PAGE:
The Role of Dental Hygienists in Providing Access to Oral Health Care: Are you in charge of your future?
The Role of Dental Hygienists in Providing Access to Oral Health Care is a new paper released by the National Governors Association that summarizes various policies dealing with the role of hygienists and examines alternative models and practices from states. Maria Perno Goldie, RDH, MS, takes a look at highlights of the report.
We know the six roles of dental hygiene: clinician; educator; researcher; administrator/manger; and advocate, all with a focus on improving the health of the public. We know that basic oral health is an important determinant of overall health, yet access to care is still a challenge for many Americans. Dental hygienists can play an important role in improving access to high-quality services, especially for underserved or vulnerable populations, according to a new paper released by the National Governors Association (NGA).(1)
The Role of Dental Hygienists in Providing Access to Oral Health Care summarizes various policies governing the role of dental hygienists and examines alternative models and practices from states. To increase access to basic oral health, some states have explored policies that would permit and even encourage dental hygienists to practice outside dentists’ offices. Specifically, states have looked into altering supervision or reimbursement rules, as well as creating professional certifications for advanced-practice dental hygienists. Thus far, studies of pilot programs have shown safe and effective outcomes.
In spite of the fact that most oral health diseases are preventable, the rate of tooth decay, periodontal diseases, oral cancers, and other conditions is high. Data shows that certain population groups are disproportionally affected.(2) Low income people, minority ethnic groups, and low-income Americans are among these groups. About 25% of children have untreated tooth decay. The rate among low-income children is more than twice that for children with more income (31% versus 14%). African American and Hispanic children also have elevated rates compared to White children (28% and 29% versus 19%). Medicaid and CHIP cover comprehensive dental benefits for children, but 30% of children with private health insurance are uninsured for dental care.(2)
States with over 30 percent of the population living in a Dental Health Professional Shortage Areas (HPSA) are: Alabama (31.8%); Delaware (30.1%); Louisiana (50.6%); Mississippi (57.8%); Montana (33.7%); and New Mexico (38.3%). Low health literacy is also associated with reduced use of dental care.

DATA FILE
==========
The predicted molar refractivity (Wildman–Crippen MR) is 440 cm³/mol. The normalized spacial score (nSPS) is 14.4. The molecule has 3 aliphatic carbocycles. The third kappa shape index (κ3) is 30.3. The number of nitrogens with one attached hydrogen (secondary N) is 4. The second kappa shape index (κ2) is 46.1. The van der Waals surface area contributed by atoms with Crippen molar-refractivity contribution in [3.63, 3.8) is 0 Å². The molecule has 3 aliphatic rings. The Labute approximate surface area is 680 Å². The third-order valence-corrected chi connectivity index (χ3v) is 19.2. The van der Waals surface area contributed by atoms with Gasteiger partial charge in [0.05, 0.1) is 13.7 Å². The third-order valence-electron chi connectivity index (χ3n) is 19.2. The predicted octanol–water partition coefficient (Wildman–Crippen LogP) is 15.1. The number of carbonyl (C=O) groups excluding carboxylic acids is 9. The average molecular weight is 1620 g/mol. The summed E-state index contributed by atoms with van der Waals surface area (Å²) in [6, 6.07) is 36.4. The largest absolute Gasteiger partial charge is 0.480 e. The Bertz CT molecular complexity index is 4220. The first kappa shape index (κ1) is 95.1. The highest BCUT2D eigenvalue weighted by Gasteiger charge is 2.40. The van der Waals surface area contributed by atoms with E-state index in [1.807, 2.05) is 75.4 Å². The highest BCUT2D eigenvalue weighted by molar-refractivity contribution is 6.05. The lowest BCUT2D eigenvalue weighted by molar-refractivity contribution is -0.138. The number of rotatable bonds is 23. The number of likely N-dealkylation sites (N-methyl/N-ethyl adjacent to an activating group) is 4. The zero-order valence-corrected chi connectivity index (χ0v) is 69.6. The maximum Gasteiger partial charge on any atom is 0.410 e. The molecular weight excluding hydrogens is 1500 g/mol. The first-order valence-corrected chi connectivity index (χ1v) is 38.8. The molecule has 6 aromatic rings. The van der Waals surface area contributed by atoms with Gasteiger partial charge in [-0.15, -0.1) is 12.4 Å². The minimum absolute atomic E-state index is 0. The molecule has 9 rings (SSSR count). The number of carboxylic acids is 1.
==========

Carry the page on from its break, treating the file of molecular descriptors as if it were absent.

According to the report, increasing the delivery of affordable preventive services outside of the dental office might reduce the most serious concerns of limited access to dental care. Dental hygienists are capable of assuming an even more important role in expanding affordable access.(1)
We know that a major barrier to the increased use of dental hygienists is scope of practice and supervision requirements mandating that hygienists work directly with dentists to provide prophylactic services. To increase access in high-need populations, and to provide dental hygienists incentives to practice in those communities, some state proposals for expanding dental hygienist practice limit such expansion to hygienists practicing in shortage areas or underserved populations.
To learn more, read the entire report.(1)
1. National Governors Association. http://www.nga.org/files/live/sites/NGA/files/pdf/2014/1401DentalHealthCare.pdf.
2. Henry J. Kaiser Foundation, Oral Health in the U.S.: Key Facts (June 2012), http://www.kff.org/uninsured/upload/8324.pdf.
3. Designated Health Professional Shortage Areas (HPSA) Statistics, Health Resources and Services Administration (HRSA), February 2012. Percentages calculated using 2010 population data from U.S. Census Bureau, available at http://census.gov/2010census/data/.
4. Sheida White, Jing Chen, and Ruth Atchison, “Relationship of Preventive Health Practices and Health Literacy: A National Study,” American Journal of Health Behavior 32 no. 3 (2008): 227–342. http://www.ncbi.nlm.nih.gov/pubmed/19765202.